The US Navy is making progress developing unmanned systems and directed energy weapons. Congress would like to see more effort operationalizing and fielding these technologies.
The Navy has done a good job getting test versions of the laser weapon system and electromagnetic railgun out to sea ahead of full development: in the case of railgun, the Navy is still pursuing a pulsed power system to allow for continuous firings, and in the case of the laser weapon system the Navy is at 150 kilowatts of power compared to the 300 KW goal.
The Navy had reached the point where it should be able to articulate concepts of operations for its new technologies and begin to field them.
Tom Boucher, second from right, program manager for the Electromagnetic Railgun at the Office of Naval Research (ONR), talks to Rear Adm. David Hahn, chief of naval research, during a visit to the railgun facility onboard Naval Surface Warfare Center, Dahlgren Division on Jan. 12, 2017. US Navy photo.
Submarine drones could help make up for the US Navy’s shortage of attack submarines.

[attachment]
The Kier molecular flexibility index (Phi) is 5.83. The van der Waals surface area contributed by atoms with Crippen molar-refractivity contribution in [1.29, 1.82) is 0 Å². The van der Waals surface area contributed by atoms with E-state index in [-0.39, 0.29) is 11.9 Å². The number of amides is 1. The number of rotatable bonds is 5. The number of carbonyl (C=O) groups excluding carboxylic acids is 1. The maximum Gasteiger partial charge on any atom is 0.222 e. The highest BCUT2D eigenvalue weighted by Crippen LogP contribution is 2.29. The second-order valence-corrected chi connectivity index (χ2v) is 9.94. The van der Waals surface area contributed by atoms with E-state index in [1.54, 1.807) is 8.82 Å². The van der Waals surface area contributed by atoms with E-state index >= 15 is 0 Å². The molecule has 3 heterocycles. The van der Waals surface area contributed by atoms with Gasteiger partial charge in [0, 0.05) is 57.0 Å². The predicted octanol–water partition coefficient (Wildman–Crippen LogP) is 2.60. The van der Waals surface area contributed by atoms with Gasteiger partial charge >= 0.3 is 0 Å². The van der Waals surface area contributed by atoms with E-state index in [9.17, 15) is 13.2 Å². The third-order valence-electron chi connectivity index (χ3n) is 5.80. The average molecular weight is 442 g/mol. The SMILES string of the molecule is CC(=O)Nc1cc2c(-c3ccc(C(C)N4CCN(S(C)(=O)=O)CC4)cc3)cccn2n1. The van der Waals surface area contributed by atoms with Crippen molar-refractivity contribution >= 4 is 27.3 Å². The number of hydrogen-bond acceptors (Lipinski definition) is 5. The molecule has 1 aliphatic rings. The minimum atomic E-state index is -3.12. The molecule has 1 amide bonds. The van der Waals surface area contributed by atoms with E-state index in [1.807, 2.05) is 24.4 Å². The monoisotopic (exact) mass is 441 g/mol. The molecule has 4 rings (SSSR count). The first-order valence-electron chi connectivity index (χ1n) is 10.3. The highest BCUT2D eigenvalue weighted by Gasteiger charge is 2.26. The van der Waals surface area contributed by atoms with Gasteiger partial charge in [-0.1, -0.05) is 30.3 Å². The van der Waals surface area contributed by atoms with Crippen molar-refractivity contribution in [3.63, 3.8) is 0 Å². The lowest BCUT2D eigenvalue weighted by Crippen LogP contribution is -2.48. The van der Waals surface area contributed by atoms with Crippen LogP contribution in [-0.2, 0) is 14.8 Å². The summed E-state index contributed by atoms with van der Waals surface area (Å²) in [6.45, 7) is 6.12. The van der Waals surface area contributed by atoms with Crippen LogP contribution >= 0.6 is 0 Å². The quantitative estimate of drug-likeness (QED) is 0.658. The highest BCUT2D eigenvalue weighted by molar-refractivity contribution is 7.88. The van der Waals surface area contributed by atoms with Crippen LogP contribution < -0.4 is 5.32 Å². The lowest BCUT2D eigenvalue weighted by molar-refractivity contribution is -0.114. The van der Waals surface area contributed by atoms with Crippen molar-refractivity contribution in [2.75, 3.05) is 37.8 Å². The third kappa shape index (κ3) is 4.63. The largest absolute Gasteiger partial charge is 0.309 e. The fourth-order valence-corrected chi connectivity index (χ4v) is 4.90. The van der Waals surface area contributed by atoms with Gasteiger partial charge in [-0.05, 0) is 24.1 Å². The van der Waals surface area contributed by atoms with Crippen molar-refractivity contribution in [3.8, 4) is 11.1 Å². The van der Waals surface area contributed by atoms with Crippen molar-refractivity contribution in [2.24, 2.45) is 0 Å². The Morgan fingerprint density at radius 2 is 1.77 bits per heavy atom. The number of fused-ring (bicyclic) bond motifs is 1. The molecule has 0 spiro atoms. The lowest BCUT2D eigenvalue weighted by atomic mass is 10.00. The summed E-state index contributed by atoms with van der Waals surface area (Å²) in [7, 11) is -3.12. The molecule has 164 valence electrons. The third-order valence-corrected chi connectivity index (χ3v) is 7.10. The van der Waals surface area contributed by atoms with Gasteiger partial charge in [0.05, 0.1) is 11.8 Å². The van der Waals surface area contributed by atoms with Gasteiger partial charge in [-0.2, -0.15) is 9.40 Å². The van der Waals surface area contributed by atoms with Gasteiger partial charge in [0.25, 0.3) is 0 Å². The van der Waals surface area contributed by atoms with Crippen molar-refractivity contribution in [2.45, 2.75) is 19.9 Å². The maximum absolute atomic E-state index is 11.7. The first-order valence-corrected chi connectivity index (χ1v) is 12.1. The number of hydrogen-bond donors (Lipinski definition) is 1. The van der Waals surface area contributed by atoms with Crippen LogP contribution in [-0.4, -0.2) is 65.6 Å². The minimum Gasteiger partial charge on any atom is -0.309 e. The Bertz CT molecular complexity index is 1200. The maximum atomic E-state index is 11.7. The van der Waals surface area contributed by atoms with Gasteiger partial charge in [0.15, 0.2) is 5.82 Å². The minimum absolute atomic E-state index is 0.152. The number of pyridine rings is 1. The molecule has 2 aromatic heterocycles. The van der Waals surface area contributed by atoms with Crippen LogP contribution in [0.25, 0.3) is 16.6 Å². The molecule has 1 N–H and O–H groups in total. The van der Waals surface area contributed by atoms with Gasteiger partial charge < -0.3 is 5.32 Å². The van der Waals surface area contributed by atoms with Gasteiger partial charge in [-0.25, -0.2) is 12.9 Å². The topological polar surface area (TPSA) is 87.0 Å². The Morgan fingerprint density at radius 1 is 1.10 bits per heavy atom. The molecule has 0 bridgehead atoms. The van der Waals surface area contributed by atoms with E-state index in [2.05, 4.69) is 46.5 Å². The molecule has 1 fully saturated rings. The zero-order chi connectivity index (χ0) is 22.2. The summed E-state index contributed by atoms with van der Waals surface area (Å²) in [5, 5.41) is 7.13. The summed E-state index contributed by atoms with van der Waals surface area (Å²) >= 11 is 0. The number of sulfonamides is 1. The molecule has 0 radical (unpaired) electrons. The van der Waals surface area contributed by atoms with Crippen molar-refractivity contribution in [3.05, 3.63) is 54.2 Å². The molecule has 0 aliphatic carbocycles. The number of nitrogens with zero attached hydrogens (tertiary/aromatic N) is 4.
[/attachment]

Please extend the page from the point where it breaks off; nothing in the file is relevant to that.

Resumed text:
The undersea domain needed help from new technologies. He added that surface warfare and anti-missile systems would benefit from the laser weapon and railgun under development, if the Navy could get those fielded.
Given that adversaries’ technological advancements give them a greater standoff distance, “we have to have technology where we can make sure we can get inside there. So if there is an engagement we can make sure we can not only protect but also engage. So these elements, the new technologies, whether it’s new radars that reach out further, whether it’s new weapon systems that now have additional distance and greater lethality – you look at something like the railgun, it reaches out a tremendous distance. It is also operable against missile technologies, so some pretty amazing technologies,” Wittman said.
He added that the Navy needed to develop these technologies and their concepts of operations with a contested environment in mind.